PCR-SSP Amplification IFN-γ polymorphism at position +874 in the first intron (T versus A) was determined by sequence-specific primer-PCR (PCR-SSP) according to manufacturer‘s recommendations (QPS Bioserve India (P) Ltd, Hyderabad, India). Briefly, the PCR was performed in a final volume of 50μl with 100-200ng of isolated genomic DNA as template in reaction mixture containing 200μM (each) dNTPs and 0.5 U Taq DNA polymerase, 1X reaction buffer (Bangalore Genie, Bangalore, India), 3.5mM MgCl2 (GENETIX, New Delhi, India), 0.5μM each specific primers (antisense: TCA ACA AAG CTG ATA CTC CA; sense +874 T: TTC TTA CAA CAC AAA ATC AAA TCT; or sense +874A: TTC TTA CAA CAC AAA ATC AAA TCA), and 0.2 μM of each internal control primers (QPS Bioserve India (P) Ltd, Hyderabad, India). Internal control primers amplify a human β-globin sequence (forward primer: ACA CAA CTG TGT TCA CTA GC; reverse primer: CAA CTT CAT CCA CGT TCA CC). PCR amplification was performed using a touch down method that included initial denaturation at 95oC for 5 minutes followed by two loops; loop 1 which consisted of 10 cycles with the following program: 95oC for 30 seconds, 62oC for 50 seconds, and 72oC for 40 seconds and loop 2 included 20 cycles with the following program: 95oC for 30 seconds, 56oC for 50 seconds and 72oC for 40 seconds and a final extension step at 72oC for 5 minute. The amplified products were run on 1% agarose gel that was in a buffer containing 0.5 μg/ml ethidium bromide (Figure-1). Later it was visualized under UV light and photographs were documented.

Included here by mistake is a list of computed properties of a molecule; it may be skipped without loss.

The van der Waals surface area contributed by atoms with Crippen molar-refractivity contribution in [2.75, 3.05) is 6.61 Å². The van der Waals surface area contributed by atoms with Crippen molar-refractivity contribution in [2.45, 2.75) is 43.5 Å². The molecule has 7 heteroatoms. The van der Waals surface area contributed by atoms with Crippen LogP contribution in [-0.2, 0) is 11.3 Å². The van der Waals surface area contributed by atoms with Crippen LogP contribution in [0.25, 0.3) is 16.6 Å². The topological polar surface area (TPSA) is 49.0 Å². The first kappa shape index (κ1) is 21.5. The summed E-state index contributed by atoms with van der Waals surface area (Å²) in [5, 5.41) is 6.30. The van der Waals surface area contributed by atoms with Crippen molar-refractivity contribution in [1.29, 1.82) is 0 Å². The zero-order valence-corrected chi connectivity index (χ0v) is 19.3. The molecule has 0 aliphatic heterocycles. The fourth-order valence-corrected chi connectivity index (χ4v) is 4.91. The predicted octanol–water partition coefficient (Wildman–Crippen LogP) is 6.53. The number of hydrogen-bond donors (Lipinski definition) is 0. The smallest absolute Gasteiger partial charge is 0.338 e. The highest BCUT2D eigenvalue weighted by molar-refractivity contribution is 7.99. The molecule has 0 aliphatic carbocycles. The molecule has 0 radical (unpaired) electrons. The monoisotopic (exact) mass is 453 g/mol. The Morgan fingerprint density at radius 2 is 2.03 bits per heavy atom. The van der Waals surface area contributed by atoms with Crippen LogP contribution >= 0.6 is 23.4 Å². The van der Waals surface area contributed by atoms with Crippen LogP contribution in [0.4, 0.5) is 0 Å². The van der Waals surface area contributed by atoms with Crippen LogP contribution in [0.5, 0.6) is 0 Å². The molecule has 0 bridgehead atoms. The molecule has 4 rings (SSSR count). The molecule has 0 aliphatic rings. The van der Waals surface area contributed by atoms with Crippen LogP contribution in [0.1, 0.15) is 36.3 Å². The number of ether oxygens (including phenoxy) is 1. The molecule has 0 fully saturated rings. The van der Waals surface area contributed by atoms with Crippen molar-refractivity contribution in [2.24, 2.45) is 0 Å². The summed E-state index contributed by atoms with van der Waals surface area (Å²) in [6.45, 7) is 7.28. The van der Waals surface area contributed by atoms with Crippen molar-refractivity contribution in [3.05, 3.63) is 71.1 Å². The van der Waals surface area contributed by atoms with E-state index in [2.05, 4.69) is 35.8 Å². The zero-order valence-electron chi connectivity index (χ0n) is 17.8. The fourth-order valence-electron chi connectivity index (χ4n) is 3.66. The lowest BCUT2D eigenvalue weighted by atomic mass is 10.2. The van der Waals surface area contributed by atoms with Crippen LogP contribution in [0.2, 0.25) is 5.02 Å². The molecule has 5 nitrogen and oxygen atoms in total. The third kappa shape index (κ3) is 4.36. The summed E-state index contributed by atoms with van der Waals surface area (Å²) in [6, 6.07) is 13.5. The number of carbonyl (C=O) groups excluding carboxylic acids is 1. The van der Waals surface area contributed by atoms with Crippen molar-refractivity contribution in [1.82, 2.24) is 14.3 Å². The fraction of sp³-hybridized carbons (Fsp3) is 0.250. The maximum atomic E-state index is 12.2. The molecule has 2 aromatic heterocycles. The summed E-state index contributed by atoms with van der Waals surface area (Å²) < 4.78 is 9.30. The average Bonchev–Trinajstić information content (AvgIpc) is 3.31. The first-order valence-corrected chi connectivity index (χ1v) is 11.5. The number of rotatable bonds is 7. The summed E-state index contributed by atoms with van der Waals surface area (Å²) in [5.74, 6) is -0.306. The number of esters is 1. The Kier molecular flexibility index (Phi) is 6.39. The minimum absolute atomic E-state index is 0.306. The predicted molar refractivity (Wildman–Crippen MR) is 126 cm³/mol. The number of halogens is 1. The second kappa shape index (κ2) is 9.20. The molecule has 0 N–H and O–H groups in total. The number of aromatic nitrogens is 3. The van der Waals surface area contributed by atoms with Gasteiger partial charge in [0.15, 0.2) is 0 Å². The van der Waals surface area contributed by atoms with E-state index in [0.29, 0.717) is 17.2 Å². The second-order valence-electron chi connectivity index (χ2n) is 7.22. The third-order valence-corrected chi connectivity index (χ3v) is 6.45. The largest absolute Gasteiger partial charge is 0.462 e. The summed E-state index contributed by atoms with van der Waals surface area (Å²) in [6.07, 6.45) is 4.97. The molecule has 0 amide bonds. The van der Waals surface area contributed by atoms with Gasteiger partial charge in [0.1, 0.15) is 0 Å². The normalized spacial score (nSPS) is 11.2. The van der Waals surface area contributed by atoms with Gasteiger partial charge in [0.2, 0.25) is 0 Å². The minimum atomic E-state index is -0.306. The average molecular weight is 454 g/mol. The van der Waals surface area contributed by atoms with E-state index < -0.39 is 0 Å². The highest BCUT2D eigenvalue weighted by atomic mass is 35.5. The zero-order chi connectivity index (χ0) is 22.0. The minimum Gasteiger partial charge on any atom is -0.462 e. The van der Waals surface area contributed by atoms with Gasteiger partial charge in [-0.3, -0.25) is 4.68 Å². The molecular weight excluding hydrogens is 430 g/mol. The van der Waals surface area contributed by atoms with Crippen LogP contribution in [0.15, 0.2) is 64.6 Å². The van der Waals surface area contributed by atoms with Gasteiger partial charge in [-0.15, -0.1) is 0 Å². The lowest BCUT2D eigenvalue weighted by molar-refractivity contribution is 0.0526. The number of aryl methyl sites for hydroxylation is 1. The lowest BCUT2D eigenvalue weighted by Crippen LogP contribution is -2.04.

Figure-I: PCR-SSP Amplified product of IFN-γ (+874 T→A) gene SNP from FGTB patients were electrophoreses on 1% agarose gel; 262 bp size bands correspond to IFN-γ A or T allele and the 100 bp size bands correspond to internal controls. 50bp DNA marker is loaded in first well; lanes 1 and 2 show homozygosity for T allele; lanes 3 and 4 show heterozygosity for A and T alleles; lanes 5 and 6 show homozygosity for A allele; lanes 7, 8, 9 and 10 show homozygosity for T allele; lanes 11 and 12 show homozygosity for A allele.